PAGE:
There are a number of legal obligations and expectations on landlords when renting properties; this page provides a summary of the key safety things you need to know, to make sure you don’t slip up!
Many issues are not explicit legal requirements, but considered good practice. It could be that you follow none of the good practice, with no apparent problem. The risk is that if there is a claim against you, or you are prosecuted, then you would have almost no defence if you failed to follow established good practice, particularly as most items can be addressed at very low cost.
It is also likely that any insurance policy on your property will stipulate compliance with best practice, or make specific requirements, without which the insurer may not settle any claim.
For most items we have secured competitive rates from trusted contractors, which means there should be no extra cost to you when we arrange the work rather than you using your own contractors.
Landlords are legally responsible for ensuring a gas safety check is carried out annually by a Gas Safe Registered engineer. You must keep a record of the safety check for two years and ensure a copy is issued to each existing tenant within 28 days of the check being completed and a copy is issued to any new tenants before they move in. Failure to hold a valid certificate, provide a copy to your tenants and to your agent generates a legal risk. Given this we usually automatically get this work done on your behalf to avoid any problem.
There is no legal requirement for a landlord to obtain a landlord safety certificate for oil fired equipment installed within a let property. However, BS 5410: Part 1 requires oil fired appliances and equipment to be serviced periodically in accordance with the manufacturer’s instructions. Therefore if this does not happen and there is a problem then you would have little defence.
Given this you should have an annual safety check and boiler service by an OFTEC Registered Engineer.
This reports the condition of the circuits in the property, i.e. the wires and sockets in the walls, the ‘fuse board’ etc., to ensure everything is safe to use (i.e. it meets the requirements of BS7671). Completed reports are registered centrally, along with any faults identified. Before any property is sold the buyer usually expects a current EICR.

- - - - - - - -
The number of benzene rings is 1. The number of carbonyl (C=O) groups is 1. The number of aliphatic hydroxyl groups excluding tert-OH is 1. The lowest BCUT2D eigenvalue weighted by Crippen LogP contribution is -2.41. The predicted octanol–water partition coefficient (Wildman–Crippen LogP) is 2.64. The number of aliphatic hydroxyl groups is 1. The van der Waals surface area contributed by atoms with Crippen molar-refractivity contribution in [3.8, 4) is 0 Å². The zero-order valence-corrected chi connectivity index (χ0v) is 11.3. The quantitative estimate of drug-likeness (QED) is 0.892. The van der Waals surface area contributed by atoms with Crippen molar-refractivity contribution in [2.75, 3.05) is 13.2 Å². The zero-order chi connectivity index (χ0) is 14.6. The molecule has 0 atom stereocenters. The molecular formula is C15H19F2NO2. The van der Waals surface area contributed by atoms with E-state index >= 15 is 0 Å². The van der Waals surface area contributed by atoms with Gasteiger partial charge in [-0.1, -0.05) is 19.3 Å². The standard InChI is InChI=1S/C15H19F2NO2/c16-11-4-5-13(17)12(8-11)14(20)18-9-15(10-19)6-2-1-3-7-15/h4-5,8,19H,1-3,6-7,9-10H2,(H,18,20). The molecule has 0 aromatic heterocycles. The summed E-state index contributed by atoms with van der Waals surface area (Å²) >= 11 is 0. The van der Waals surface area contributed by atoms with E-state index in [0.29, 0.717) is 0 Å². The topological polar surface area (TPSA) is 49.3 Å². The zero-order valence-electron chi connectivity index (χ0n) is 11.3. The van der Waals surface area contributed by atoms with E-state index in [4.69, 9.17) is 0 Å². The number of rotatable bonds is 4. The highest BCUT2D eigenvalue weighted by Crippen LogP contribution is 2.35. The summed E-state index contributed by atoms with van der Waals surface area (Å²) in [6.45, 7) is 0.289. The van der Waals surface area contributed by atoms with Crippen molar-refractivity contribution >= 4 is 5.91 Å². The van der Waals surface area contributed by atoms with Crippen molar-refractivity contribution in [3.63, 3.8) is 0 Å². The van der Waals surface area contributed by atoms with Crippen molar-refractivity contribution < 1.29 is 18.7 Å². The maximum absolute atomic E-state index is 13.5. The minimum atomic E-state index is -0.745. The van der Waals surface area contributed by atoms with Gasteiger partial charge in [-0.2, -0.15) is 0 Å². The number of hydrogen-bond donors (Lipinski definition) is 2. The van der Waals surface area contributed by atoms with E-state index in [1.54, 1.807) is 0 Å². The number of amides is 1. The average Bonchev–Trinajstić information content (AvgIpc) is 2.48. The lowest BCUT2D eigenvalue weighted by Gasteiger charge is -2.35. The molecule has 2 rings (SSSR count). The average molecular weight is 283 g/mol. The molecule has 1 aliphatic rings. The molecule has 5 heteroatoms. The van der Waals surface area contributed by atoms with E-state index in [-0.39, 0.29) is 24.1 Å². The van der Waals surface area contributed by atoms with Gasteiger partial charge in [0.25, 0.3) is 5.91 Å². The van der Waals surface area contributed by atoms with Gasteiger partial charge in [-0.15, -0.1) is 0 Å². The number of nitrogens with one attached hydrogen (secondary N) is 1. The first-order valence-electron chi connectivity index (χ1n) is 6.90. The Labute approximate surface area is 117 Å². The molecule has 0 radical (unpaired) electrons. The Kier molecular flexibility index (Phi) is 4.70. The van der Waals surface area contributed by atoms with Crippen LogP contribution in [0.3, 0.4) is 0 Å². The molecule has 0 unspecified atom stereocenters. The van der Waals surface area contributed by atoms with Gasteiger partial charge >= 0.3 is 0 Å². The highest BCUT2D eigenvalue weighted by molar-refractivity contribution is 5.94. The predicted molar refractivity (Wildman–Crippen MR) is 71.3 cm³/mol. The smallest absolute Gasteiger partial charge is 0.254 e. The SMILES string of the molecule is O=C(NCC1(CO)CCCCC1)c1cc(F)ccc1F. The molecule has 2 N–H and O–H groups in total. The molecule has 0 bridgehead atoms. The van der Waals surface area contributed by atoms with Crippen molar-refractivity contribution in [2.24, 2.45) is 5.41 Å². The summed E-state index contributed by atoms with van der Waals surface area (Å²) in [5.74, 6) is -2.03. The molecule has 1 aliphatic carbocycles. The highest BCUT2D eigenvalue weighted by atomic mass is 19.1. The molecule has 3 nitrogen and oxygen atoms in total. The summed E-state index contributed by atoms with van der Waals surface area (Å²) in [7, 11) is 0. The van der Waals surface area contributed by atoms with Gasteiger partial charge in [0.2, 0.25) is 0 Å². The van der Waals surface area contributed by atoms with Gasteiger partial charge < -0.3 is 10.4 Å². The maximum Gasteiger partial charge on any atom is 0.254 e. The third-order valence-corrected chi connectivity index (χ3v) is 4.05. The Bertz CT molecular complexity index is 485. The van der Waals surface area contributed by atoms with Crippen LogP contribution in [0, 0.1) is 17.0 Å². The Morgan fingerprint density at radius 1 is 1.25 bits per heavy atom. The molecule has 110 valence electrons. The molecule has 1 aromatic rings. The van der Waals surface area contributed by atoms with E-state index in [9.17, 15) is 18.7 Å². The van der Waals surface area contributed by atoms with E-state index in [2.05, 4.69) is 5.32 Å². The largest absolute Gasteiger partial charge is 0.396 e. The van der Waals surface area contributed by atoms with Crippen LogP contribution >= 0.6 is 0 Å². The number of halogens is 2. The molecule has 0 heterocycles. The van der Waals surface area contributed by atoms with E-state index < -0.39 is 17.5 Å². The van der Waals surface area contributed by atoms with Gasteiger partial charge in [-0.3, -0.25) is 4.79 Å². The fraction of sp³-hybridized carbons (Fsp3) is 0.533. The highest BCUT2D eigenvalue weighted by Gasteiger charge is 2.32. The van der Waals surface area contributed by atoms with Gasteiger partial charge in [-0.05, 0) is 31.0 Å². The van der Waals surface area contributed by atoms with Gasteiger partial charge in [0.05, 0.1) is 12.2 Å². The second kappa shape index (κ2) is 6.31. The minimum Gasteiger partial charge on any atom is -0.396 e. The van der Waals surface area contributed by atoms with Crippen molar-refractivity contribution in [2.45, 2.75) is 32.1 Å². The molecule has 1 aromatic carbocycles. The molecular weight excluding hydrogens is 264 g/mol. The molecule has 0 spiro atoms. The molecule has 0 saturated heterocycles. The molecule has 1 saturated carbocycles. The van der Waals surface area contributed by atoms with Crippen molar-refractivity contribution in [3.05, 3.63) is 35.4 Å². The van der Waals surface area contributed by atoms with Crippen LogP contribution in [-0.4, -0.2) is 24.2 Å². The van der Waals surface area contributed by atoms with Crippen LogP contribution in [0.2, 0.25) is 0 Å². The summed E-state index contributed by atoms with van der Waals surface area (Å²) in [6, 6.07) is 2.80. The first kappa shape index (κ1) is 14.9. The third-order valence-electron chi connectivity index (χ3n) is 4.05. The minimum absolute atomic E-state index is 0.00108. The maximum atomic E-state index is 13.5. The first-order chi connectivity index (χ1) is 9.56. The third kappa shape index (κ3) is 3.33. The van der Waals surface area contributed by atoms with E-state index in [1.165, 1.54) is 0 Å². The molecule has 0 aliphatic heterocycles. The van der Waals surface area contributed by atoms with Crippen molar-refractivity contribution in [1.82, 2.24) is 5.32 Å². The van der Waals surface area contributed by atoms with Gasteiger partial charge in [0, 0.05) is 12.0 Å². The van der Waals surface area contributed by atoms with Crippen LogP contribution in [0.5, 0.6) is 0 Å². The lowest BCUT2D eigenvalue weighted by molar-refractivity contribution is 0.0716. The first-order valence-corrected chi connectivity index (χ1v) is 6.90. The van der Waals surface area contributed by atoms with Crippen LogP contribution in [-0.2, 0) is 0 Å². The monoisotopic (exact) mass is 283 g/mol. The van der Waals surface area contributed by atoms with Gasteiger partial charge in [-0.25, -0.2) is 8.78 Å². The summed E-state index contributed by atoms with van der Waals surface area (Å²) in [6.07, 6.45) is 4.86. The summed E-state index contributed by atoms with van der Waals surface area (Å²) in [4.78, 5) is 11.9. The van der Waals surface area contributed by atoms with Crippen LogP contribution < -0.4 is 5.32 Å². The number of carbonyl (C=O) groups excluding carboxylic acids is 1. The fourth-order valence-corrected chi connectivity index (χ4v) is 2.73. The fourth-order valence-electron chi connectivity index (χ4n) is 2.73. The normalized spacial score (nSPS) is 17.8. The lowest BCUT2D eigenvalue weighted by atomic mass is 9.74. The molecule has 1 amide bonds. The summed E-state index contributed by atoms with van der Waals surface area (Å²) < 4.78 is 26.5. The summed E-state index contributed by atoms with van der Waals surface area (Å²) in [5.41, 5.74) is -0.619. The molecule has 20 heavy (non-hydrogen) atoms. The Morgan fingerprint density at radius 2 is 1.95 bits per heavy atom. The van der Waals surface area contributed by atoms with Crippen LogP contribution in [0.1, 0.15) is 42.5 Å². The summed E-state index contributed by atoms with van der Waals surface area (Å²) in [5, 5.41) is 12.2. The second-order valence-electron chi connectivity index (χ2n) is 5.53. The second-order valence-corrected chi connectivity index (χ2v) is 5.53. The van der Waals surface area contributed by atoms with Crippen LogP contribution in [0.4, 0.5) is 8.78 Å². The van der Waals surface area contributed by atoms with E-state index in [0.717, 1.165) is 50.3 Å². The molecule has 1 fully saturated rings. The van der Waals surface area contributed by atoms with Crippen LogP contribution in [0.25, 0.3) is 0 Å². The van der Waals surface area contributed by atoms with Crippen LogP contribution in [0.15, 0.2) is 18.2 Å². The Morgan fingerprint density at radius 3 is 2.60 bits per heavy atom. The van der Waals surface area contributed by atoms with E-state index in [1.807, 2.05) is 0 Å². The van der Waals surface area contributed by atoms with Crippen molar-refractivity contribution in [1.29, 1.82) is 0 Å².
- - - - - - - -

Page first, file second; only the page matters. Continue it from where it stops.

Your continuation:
Electrical Safety First (the campaigning arm of the Electrical Safety Council), say that domestic rental properties should have an EICR at least every 5 years. This is not currently a legal requirement, but a clear indication of what is considered good practice. The Government are reviewing whether to make EICRs compulsory every 5 years in rental properties.
You can also get a similar report, called a Periodic Inspection Report. This is much lower cost but not registered centrally. This does not count as a formal EICR but is a helpful means of identifying pressing safety issues in the property.
Any issues identified must be properly addressed and any subsequent significant electrical installations carried out by a qualified electrician, who would provide an appropriate certificate as an addition to any EICR.
Additionally where there are changes of tenants between EICRs there should be a visual check for obvious problems (broken sockets and light fittings), which we complete if we manage your property.
Any appliance with an electrical plug is considered ‘portable’ (even a fridge). A PAT tests the electrical integrity of any appliance to ensure it is safe to use. It should include a visual check of the cable and plug. Once tested a label is put on the plug or appliance to show when it was tested. The Regulations do not specify what needs to be done, by whom or how frequently. There are different suggested frequencies for different appliances essentially based on risk. Appliances used by more people and appliances which use more energy (usually those generating heat) tend to need more frequent testing. As the appliances a landlord usually provides to a property will be fridges/washing machines etc. it is good practice to test appliances no less than every 2 years.